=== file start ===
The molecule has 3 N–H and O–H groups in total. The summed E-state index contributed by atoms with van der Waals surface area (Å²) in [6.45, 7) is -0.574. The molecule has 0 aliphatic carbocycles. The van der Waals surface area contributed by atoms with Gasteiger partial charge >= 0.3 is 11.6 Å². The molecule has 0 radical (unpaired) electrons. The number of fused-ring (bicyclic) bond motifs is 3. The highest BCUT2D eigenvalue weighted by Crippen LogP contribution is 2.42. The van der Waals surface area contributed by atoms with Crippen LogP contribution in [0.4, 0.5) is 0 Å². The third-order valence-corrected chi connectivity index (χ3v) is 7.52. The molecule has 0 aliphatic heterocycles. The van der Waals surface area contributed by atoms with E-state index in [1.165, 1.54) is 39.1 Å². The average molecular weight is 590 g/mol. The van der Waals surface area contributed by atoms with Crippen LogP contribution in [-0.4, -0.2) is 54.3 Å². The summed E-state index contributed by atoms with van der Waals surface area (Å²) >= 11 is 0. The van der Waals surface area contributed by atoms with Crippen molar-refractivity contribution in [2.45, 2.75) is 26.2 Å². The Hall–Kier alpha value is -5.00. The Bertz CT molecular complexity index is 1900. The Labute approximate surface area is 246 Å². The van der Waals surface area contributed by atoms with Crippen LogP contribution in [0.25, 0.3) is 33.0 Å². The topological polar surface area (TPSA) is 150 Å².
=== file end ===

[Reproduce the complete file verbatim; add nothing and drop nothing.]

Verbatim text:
The molecule has 3 N–H and O–H groups in total. The summed E-state index contributed by atoms with van der Waals surface area (Å²) in [6.45, 7) is -0.574. The molecule has 0 aliphatic carbocycles. The van der Waals surface area contributed by atoms with Gasteiger partial charge >= 0.3 is 11.6 Å². The molecule has 0 radical (unpaired) electrons. The number of fused-ring (bicyclic) bond motifs is 3. The highest BCUT2D eigenvalue weighted by Crippen LogP contribution is 2.42. The van der Waals surface area contributed by atoms with Crippen LogP contribution in [0.4, 0.5) is 0 Å². The third-order valence-corrected chi connectivity index (χ3v) is 7.52. The molecule has 0 aliphatic heterocycles. The van der Waals surface area contributed by atoms with E-state index in [1.165, 1.54) is 39.1 Å². The average molecular weight is 590 g/mol. The van der Waals surface area contributed by atoms with Crippen LogP contribution in [-0.4, -0.2) is 54.3 Å². The summed E-state index contributed by atoms with van der Waals surface area (Å²) >= 11 is 0. The van der Waals surface area contributed by atoms with Crippen molar-refractivity contribution in [2.45, 2.75) is 26.2 Å². The Hall–Kier alpha value is -5.00. The Bertz CT molecular complexity index is 1900. The Labute approximate surface area is 246 Å². The van der Waals surface area contributed by atoms with Crippen LogP contribution in [0.25, 0.3) is 33.0 Å². The topological polar surface area (TPSA) is 150 Å².